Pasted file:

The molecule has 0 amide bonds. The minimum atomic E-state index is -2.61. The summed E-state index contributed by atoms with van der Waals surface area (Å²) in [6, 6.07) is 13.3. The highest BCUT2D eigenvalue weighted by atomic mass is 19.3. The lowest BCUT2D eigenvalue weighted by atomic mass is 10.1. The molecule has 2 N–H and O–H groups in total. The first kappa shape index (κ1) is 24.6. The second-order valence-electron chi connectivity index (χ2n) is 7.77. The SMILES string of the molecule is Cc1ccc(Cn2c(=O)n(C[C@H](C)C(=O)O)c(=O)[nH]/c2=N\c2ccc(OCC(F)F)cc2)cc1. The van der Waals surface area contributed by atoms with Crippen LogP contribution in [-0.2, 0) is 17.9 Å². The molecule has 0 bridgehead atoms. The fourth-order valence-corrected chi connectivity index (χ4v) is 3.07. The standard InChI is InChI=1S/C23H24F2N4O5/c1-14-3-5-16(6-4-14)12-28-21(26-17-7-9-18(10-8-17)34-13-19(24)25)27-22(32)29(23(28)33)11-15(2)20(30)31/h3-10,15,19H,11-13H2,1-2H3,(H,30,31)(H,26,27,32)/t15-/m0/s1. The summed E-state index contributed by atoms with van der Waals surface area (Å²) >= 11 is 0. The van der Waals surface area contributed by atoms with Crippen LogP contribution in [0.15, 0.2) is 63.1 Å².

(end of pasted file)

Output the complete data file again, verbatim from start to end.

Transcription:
The molecule has 0 amide bonds. The minimum atomic E-state index is -2.61. The summed E-state index contributed by atoms with van der Waals surface area (Å²) in [6, 6.07) is 13.3. The highest BCUT2D eigenvalue weighted by atomic mass is 19.3. The lowest BCUT2D eigenvalue weighted by atomic mass is 10.1. The molecule has 2 N–H and O–H groups in total. The first kappa shape index (κ1) is 24.6. The second-order valence-electron chi connectivity index (χ2n) is 7.77. The SMILES string of the molecule is Cc1ccc(Cn2c(=O)n(C[C@H](C)C(=O)O)c(=O)[nH]/c2=N\c2ccc(OCC(F)F)cc2)cc1. The van der Waals surface area contributed by atoms with Crippen LogP contribution in [-0.2, 0) is 17.9 Å². The molecule has 0 bridgehead atoms. The fourth-order valence-corrected chi connectivity index (χ4v) is 3.07. The standard InChI is InChI=1S/C23H24F2N4O5/c1-14-3-5-16(6-4-14)12-28-21(26-17-7-9-18(10-8-17)34-13-19(24)25)27-22(32)29(23(28)33)11-15(2)20(30)31/h3-10,15,19H,11-13H2,1-2H3,(H,30,31)(H,26,27,32)/t15-/m0/s1. The summed E-state index contributed by atoms with van der Waals surface area (Å²) >= 11 is 0. The van der Waals surface area contributed by atoms with Crippen LogP contribution in [0.15, 0.2) is 63.1 Å².